For Kayla: Mount Vernon cheer team competes at national championship in Florida
The Mount Vernon Knights were excited to get their turn Saturday on the nationals’ competition floor for the first time in their program’s history.
Although they did not win, the team said this was monumental for them because their former captain was 15-year-old Kayla Green, who was fatally stabbed hours after a motorcade through the city celebrated the high school’s Class AA state championship.
The Knights have been honoring Green’s memory by putting her photo on their luggage, necklaces and placing a pink pompom beside them on the mat as they compete.
"She was the fuel that got us here. She was the fuel to keep us going and persevering through heartache, so we will always honor her in everything we do,” said head cheerleading coach Mekiyah Knox.
News 12’s Veronica Jean Seltzer spoke to Green’s father, who said the team has impressed him.
“They’re some hard workers, you have to give it up to them. They're working hard, especially after what happened to Kayla," Marlan Green said. "They're doing this for her, making sure her name lives on."
Coaching Mount Vernon cheer is a 24/7 job, but it is not all Knox does -- She is also a mother, an elementary school teacher and just completed her master's degree in physical education.
Head junior varsity Coach Kirk James is a trauma-informed specialist for Mount Vernon. He also works for the company considered the global cheer authority and will get his master's degree for school counseling.
Both Knox and James are also Mount Vernon cheer alumni.
"Being at Disney seeing that Mount Vernon Knights are going to be here performing. You can now Google us. That's so surreal to me," James said.
She added that her 2011 Knights did not even dream of making it to nationals because they did not know about it. As a coach, that changed.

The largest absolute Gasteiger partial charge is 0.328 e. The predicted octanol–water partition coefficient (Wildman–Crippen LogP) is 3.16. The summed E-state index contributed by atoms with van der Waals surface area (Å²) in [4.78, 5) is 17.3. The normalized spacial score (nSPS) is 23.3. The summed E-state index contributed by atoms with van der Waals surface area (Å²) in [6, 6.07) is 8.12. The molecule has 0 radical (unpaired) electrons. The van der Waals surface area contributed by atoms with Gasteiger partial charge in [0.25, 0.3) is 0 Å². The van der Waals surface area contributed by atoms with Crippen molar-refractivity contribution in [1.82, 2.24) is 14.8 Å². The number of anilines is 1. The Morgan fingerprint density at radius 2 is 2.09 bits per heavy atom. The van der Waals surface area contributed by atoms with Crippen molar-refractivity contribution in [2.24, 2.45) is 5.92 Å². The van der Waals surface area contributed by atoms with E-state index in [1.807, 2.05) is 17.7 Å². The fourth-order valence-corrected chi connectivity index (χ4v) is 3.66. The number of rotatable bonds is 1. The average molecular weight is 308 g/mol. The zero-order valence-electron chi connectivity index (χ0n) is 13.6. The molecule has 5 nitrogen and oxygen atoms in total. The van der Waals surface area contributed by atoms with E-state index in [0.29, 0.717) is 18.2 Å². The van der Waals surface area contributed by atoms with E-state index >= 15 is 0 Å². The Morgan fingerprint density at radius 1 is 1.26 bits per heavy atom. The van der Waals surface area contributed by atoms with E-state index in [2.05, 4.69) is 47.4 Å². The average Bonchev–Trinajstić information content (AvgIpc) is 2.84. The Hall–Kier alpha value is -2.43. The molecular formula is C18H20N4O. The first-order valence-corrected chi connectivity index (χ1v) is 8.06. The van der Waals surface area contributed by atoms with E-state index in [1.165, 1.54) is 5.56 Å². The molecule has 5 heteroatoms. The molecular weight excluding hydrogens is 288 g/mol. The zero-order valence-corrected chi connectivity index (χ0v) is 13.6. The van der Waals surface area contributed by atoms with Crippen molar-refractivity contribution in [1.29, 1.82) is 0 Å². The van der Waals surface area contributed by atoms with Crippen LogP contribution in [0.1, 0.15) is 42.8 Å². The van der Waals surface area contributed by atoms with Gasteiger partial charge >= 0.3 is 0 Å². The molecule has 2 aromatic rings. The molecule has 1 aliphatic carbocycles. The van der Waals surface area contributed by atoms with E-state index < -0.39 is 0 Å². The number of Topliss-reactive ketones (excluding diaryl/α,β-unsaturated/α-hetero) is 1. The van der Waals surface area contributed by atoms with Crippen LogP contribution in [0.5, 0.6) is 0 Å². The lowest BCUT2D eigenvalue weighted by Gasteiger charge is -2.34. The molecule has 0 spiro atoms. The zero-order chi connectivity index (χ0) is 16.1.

"Being a professional, seeing all these teams going, I said why not bring that to Mount Vernon?" Knox said.
After three years of dreaming and hard work, they accomplished competing at nationals. But for them, it's not just about winning.
"We can do all this work at Disney going to nationals, but what's going to happen after you graduate? And that's what we're trying to do. Expose them to something more," James said.
Both Knox and James had coaches who encouraged them to strive for more to attend historically Black colleges and universities. Both are also sending many of their cheerleaders as well on scholarships.
"So many times I hear from teachers, they go the extra mile in school because they know this is what I have to be to be on this team," Knox said.
It's a lot of work and responsibility, but Knox and James said they are just getting started.
"You know it's like we made it, so we can do this again and we will do it again," Knox said.
Three other assistant coaches who went on the trip to Florida are also all alumni.
The head coaches said this trip is growing their program -- they are already receiving messages from athletes across the city asking when the next try outs will take place.